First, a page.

I was invited by the organisers of the London Climate Technology Conference to emcee this important conference that included many distinguished speakers and panelists. It was a packed agenda over a two day period and I would like to share with you five more tips that I hope will help you if you are a public speaker or the opportunity arises to participate in such an event. I wrote an article for speakers recently (see HERE) and I thought that I would build on that based upon my experience as a professional speaker, moderator and emcee.
1. Herding cats – one of the greatest challenges of conference organisers is speakers going walk about. I was fortunate to have a team of ‘runners’ whose job it was to track down speakers and get them to the AV desk on time. It is easy to be distracted and time passes quickly as we get involved in conversations with exhibitors or other people. It is quite common for speakers to turn up at the last minute or as the previous speaker is just finishing. This presents a challenge as you have to be fitted with a microphone which takes a couple of minutes leaving the emcee to entertain the audience and then has you rushing to get on stage which is not a great start. I suggest that you identify where the AV desk is, introduce yourself to the team, check that they have your slide deck or anything else you need including clicker. Be there at least ten minutes before you go on stage which will give you time to settle yourself and arrive on stage relaxed.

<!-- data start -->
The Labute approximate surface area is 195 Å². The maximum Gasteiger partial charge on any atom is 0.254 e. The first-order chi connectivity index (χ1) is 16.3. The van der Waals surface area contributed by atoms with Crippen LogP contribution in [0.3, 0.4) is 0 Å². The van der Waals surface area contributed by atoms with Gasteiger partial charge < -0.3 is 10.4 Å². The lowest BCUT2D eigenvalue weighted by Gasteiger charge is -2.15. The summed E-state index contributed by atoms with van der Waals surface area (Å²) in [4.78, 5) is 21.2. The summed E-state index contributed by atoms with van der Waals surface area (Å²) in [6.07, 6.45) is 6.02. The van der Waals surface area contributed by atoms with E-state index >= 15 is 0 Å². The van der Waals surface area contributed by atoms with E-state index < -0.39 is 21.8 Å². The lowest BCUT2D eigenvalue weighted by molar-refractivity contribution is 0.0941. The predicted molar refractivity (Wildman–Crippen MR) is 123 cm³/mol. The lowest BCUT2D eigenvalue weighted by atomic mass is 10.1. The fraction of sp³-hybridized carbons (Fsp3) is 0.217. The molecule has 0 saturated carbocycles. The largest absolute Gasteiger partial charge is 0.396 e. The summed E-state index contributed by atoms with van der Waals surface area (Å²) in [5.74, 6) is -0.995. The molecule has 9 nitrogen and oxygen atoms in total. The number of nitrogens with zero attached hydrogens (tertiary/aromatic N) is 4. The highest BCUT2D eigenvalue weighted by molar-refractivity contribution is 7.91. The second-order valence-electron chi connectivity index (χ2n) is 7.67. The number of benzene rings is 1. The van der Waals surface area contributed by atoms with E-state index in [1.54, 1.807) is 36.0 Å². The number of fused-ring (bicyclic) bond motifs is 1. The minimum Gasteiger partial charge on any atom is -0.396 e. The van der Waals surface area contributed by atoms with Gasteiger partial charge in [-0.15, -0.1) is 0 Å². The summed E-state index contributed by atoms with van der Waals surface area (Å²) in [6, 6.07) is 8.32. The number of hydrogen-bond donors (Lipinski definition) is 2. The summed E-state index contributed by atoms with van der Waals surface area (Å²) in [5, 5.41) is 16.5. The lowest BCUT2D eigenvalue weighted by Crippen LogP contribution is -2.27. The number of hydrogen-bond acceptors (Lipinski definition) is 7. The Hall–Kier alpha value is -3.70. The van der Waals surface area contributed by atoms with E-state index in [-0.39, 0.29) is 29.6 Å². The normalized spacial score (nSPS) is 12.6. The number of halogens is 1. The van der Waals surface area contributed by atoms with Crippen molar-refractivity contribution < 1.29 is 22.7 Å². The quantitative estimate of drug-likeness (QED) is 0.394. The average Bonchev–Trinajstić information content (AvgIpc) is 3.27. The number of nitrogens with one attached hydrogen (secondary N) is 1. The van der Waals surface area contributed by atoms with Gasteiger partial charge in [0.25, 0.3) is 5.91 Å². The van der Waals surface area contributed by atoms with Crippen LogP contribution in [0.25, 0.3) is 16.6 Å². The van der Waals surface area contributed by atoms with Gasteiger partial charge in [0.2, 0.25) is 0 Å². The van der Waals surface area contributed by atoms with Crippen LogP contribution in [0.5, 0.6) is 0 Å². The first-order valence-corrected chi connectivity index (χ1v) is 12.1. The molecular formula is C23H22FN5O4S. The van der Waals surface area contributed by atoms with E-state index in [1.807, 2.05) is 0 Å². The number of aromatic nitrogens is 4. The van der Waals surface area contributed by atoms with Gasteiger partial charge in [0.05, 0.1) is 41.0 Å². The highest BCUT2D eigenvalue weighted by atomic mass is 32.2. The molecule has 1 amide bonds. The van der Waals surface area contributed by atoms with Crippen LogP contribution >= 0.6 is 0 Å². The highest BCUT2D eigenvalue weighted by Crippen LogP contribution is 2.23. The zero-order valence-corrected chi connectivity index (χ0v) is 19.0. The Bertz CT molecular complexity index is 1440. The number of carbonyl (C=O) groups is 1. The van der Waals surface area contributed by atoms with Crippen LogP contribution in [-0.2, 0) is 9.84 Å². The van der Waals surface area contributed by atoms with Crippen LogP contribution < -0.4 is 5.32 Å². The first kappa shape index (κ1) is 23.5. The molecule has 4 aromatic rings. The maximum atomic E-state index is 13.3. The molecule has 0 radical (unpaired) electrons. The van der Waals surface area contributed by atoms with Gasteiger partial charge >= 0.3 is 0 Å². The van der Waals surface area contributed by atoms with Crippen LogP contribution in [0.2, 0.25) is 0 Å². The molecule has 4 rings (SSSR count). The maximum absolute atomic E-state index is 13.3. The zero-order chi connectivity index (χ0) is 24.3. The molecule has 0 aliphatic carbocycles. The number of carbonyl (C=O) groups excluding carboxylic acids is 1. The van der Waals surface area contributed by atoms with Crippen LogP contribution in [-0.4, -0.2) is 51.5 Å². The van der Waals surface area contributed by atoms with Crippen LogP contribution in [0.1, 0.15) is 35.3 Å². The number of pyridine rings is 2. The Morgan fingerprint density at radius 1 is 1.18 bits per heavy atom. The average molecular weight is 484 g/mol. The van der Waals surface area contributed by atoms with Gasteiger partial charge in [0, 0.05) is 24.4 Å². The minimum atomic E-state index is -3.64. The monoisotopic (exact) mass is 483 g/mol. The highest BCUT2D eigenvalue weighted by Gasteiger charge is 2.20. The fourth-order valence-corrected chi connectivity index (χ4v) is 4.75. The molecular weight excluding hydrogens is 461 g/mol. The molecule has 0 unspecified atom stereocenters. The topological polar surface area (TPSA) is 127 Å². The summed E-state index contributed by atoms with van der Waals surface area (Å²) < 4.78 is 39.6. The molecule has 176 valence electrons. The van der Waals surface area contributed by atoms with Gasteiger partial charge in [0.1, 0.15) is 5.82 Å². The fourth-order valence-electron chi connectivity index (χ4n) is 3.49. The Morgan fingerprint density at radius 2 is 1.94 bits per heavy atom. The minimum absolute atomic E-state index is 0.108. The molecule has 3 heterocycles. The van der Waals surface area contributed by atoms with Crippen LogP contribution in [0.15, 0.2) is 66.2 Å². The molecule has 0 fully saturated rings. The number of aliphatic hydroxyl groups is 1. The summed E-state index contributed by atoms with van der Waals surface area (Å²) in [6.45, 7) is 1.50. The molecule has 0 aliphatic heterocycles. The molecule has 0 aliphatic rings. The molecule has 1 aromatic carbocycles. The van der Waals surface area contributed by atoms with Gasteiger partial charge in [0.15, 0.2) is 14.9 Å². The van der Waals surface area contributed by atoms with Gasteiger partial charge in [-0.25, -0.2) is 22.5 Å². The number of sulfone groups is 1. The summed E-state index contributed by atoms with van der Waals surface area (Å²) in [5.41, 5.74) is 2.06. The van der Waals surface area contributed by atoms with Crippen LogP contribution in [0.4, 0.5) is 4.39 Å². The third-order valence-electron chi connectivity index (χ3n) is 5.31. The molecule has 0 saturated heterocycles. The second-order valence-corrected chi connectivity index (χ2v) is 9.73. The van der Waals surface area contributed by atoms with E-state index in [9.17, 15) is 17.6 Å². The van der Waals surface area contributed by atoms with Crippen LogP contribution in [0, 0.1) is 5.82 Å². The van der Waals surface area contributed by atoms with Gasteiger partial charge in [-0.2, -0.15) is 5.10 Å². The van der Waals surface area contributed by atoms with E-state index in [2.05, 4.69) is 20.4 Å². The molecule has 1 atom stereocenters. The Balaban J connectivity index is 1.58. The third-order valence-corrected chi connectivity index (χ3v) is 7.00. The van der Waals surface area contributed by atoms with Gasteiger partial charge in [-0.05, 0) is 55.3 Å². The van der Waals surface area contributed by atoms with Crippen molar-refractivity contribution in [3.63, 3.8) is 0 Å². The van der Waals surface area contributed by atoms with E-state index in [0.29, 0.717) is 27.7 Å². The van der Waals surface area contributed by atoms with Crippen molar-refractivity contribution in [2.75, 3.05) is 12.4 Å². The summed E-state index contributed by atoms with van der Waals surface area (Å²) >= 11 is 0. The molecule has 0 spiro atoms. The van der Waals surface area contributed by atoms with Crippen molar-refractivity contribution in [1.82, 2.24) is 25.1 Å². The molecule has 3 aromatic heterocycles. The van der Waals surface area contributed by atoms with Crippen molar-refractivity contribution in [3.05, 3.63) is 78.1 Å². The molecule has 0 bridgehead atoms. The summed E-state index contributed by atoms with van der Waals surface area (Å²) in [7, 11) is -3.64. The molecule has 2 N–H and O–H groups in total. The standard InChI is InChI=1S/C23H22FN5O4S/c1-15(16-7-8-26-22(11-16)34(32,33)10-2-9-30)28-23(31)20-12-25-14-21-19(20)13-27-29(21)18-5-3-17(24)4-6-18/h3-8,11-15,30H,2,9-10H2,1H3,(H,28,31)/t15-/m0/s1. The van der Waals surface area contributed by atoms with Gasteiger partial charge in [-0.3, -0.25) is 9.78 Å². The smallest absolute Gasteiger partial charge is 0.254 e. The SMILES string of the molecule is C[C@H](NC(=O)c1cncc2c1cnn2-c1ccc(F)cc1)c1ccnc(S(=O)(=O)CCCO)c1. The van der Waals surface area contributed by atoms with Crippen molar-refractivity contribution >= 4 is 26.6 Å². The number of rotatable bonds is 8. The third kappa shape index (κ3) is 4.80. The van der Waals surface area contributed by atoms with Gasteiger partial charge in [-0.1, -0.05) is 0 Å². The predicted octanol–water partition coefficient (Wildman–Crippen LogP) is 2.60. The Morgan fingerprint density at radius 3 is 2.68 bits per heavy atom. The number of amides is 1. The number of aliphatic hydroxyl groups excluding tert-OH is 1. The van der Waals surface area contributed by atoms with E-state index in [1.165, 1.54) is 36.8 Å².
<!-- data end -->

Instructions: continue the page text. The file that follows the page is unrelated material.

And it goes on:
2. Talk title, the novel – I often see talk titles that are long winded and confusing. What is the title of your talk and can it be said in as few words as possible. The audience should get it straight away.
3. Please don’t sell – many speakers see the stage as an opportunity to sell their products and services and this from my experience turns the audience against you. Nobody wants to be sold to particularly when they have paid for a ticket and are giving their time to hear you speak. You can achieve the same goal by delivering valuable knowledge and being seen as an expert in your particular sector. Your company and name will be mentioned in the introduction and there is no harm mentioning that you can be seen at Stand XYZ in the main hall if that is relevant.
4. Leave them with a clear message – many speakers try to get too much information across to an audience and as a result fail to deliver real value. You should have a singular message that leaves your audience;
1. Thinking differently
2. Behaving differently
3. Feeling differently
What is the call to action? Now you are having an impact.
5. Panel strategy – I was moderating three panels over the course of the two days on topics that I would not be overly familiar with. Equally, I had never met the panelists before. I arranged a Zoom call well in advance of the show to discuss the topic, what each panelists hoped to get out of it and to agree a series of questions in advance. Ideally it would be nice to have the audience ask all of the questions however, that is not always the case. Questions prepared, agreed in advance and asked by the moderator can prompt the audience into engaging with the topic. Using a plant in the audience works equally well.
These simple tips will make a substantial difference to your speaking experience.
If you are running an event or you have been invited as a speaker and would love to engage your audience with more impact please call me on +353 87 271 1955 for a ~FREE no obligations chat or email me at firstname.lastname@example.org or schedule a call HERE
As Past President of the Professional Speaking Association, Ireland I can introduce you to the world of professional speaking.
My offerings include;
1. Emcee for that professional event
2. Panel Moderator
3. Keynote Speaker
4. Speaking Coach
5. Presentation Coach
Here is a link to my weekly business radio show.